I’ve been reading Mary Roach’s Spook – great book, highly recommend, would do business again A++! – and I just came across this wonderful section on the names of devices that were supposed to detect, measure, amplify, or otherwise manifest the presence of entities from beyond the grave.
I’ve always loved Victorian scientific naming conventions; they show the desperate desire to apply a shiny layer of sciencey-sounding terms to everything that can and could exist, and thereby to make sense of it. Just the way everything biological in the 21st century is framed in terms of computing, wiring, and software, late 19th/early 20th century science quantified everything immaterial in terms of the mechanical. And now we have steampunk.
To wit (I turn it over to Mary Roach now):
It was not only the mediums who were fond of gadgetry, but the paranormal researchers who put them through their paces. Initially, technology was recruited to prevent fraud or, more often, to document or quantify the mediums’ powers. With few exceptions, the devices were christened in the syllabically overwrought vernacular of the Serious Laboratory Device. Microscopes now had to share the lab bench with Dynamoscopes and Telekinetoscopes. The staid and stately Ometer family, heretofore limited to Thermo, Baro, Speedo, and Sphygno, was asked to take in the Sthenometer, the Biometer, the Suggestometer, the Magnetometer, and the Galvanometer. I tried to track down even one of these machines, but oddly and disappointingly, no museum or private collection seems to exist. “The psychical organizations didn’t approach these things from a historian’s perspective,” says Grady Hendrix, former office manager of he American Society for Psychical Research in New York City. “These gadgets weren’t something that more modern parapsychologist would have deemed worthy of saving. It’s not an era they’re proud of.”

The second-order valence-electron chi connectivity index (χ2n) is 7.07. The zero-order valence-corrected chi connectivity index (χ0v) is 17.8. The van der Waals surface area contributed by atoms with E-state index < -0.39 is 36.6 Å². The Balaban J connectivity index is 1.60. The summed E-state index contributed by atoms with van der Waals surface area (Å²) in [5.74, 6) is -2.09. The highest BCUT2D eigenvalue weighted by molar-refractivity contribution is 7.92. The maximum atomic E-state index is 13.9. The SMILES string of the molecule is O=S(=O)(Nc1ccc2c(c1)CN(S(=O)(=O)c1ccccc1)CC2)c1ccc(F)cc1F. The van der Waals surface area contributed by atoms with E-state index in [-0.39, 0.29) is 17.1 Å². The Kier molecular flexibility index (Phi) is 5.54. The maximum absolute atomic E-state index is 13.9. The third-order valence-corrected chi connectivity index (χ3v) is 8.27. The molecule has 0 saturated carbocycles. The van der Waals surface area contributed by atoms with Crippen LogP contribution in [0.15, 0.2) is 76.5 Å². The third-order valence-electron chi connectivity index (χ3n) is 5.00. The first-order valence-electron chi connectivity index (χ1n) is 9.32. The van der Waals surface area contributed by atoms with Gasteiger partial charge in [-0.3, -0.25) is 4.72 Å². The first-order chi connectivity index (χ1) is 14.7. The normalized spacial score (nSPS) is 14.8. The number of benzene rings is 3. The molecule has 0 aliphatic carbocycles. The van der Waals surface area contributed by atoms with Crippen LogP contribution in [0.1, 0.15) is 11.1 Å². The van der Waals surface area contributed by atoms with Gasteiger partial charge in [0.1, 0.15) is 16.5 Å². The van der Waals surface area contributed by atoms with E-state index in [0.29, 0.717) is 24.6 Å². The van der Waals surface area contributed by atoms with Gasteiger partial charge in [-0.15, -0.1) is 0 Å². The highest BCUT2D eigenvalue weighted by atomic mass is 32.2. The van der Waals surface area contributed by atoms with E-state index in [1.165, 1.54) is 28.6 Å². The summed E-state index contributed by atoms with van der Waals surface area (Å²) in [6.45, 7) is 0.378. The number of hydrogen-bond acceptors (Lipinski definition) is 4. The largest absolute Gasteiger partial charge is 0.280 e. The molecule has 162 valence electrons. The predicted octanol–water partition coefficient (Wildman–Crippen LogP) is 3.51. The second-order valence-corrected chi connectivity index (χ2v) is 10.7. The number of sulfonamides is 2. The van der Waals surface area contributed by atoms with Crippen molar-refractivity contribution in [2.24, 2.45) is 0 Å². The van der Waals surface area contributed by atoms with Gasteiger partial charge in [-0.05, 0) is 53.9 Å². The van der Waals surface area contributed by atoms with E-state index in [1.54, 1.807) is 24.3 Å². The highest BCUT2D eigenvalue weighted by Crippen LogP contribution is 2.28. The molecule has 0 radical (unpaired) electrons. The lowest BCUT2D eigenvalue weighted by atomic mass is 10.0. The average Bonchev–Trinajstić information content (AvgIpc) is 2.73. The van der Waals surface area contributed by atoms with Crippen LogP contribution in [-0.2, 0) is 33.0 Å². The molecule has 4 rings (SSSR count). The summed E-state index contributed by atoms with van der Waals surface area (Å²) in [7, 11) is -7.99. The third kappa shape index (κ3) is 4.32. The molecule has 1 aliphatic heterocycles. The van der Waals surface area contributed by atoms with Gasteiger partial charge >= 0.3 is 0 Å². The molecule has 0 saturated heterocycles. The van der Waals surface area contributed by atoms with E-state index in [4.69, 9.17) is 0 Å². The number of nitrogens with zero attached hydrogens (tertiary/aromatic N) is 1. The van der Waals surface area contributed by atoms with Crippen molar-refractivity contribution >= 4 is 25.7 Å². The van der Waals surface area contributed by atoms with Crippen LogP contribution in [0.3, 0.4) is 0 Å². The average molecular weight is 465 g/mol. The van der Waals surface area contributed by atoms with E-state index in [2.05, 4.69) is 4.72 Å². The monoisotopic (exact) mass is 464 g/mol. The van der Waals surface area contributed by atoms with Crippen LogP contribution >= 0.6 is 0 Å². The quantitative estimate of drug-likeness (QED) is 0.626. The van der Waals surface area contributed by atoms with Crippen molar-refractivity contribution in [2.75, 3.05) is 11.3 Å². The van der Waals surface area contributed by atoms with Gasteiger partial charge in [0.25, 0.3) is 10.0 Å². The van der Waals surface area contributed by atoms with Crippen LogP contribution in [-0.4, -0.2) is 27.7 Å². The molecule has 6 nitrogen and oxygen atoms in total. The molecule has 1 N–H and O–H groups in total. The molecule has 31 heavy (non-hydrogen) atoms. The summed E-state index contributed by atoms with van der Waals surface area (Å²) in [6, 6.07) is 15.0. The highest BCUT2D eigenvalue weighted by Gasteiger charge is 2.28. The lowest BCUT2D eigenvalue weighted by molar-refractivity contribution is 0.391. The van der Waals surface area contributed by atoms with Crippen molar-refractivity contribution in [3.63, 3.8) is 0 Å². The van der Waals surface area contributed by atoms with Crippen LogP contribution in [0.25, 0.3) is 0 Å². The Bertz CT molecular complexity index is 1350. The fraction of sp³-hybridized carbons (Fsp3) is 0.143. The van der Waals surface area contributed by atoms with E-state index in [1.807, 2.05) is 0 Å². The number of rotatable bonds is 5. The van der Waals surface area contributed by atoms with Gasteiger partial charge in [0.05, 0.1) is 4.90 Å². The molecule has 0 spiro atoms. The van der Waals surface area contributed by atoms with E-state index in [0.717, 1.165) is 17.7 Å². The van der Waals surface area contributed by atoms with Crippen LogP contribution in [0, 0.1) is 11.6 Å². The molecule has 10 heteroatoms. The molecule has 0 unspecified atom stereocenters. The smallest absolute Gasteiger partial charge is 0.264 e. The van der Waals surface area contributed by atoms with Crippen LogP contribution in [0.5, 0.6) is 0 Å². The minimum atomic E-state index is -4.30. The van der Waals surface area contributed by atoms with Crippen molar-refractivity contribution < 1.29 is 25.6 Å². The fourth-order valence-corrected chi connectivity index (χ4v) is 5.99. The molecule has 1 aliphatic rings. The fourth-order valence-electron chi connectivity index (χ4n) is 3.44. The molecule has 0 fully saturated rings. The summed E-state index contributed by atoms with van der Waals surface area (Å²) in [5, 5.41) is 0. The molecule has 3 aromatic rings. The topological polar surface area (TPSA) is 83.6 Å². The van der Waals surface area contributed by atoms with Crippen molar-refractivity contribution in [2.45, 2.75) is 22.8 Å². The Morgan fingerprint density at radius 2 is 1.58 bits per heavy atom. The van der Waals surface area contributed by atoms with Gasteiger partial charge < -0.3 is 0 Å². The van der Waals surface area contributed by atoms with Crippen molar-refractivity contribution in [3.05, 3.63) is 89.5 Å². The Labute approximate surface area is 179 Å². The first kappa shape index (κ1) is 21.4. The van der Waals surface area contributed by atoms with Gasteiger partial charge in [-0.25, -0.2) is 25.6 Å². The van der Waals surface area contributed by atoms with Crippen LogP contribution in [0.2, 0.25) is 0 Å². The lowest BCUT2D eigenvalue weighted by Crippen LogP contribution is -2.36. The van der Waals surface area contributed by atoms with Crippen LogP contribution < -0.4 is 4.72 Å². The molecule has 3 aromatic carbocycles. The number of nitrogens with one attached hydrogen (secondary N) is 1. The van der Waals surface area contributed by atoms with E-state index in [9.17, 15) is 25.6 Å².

Personally, I would LOVE to own something called a Suggestometer! It was apparently something like a dynamometer, measuring pressure, but I would disregard that and bring it to naming meetings to measure the quality of client suggestions for names. Of course, like carnival games, it would be controlled under the table by my foot, so that the next time a client suggests the name “Visa” for a piece of software, and I can say “Suggestometer says no.”
Just a little more from Roach – she’s such a good writer:
The Ometer decline has continued, largely at the hands of the textile industry, who have given us the FadeOmeter, the Crackometer, and the LaunderOmeter (not to mention the Atlas Perspiration Tester, the Shirley Stiffness Tester, and the Evenness Tester 2 With Hairiness Module). Further Ometer abuse comes from the Centers for Disease Control (the Flu-O-Meter), the Royal Society for the Protection of Birds – their Splatometer tracks the abundance of flying insects, whose decline spells trouble for birds – and Gary Ometer, former Director of Debt Management for the U.S. Department of the Treasury. I was hesitant to phone Gary, for his title led me to expect a man of, shall we say, high scores on the Shirley Stiffness Tester, but he was a good sport about it. Gary blames shabby Ellis Island bookkeeping for his family’s contribution to the Ometer situation.
What kind of Ometer would you like to have?
Image of the Telekinetoscope from Harry Price’s website.